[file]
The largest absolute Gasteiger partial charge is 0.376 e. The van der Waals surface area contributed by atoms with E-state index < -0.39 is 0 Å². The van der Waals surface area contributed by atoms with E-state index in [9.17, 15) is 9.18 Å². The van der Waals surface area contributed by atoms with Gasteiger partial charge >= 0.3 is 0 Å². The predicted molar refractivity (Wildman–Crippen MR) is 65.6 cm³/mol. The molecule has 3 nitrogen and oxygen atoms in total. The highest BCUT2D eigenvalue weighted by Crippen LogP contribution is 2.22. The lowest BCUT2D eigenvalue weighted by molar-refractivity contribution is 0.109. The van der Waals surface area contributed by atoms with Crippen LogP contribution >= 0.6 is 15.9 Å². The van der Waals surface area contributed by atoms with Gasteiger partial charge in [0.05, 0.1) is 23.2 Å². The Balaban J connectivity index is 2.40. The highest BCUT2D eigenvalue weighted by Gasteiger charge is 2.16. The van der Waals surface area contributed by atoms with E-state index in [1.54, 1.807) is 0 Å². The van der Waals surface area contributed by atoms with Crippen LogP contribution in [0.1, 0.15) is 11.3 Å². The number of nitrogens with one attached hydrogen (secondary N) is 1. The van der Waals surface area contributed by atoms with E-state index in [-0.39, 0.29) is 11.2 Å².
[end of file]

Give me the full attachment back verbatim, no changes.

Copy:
The largest absolute Gasteiger partial charge is 0.376 e. The van der Waals surface area contributed by atoms with E-state index < -0.39 is 0 Å². The van der Waals surface area contributed by atoms with E-state index in [9.17, 15) is 9.18 Å². The van der Waals surface area contributed by atoms with Gasteiger partial charge >= 0.3 is 0 Å². The predicted molar refractivity (Wildman–Crippen MR) is 65.6 cm³/mol. The molecule has 3 nitrogen and oxygen atoms in total. The highest BCUT2D eigenvalue weighted by Crippen LogP contribution is 2.22. The lowest BCUT2D eigenvalue weighted by molar-refractivity contribution is 0.109. The van der Waals surface area contributed by atoms with Crippen LogP contribution >= 0.6 is 15.9 Å². The van der Waals surface area contributed by atoms with Gasteiger partial charge in [0.05, 0.1) is 23.2 Å². The Balaban J connectivity index is 2.40. The highest BCUT2D eigenvalue weighted by Gasteiger charge is 2.16. The van der Waals surface area contributed by atoms with E-state index in [1.54, 1.807) is 0 Å². The van der Waals surface area contributed by atoms with Crippen LogP contribution in [0.1, 0.15) is 11.3 Å². The number of nitrogens with one attached hydrogen (secondary N) is 1. The van der Waals surface area contributed by atoms with E-state index in [-0.39, 0.29) is 11.2 Å².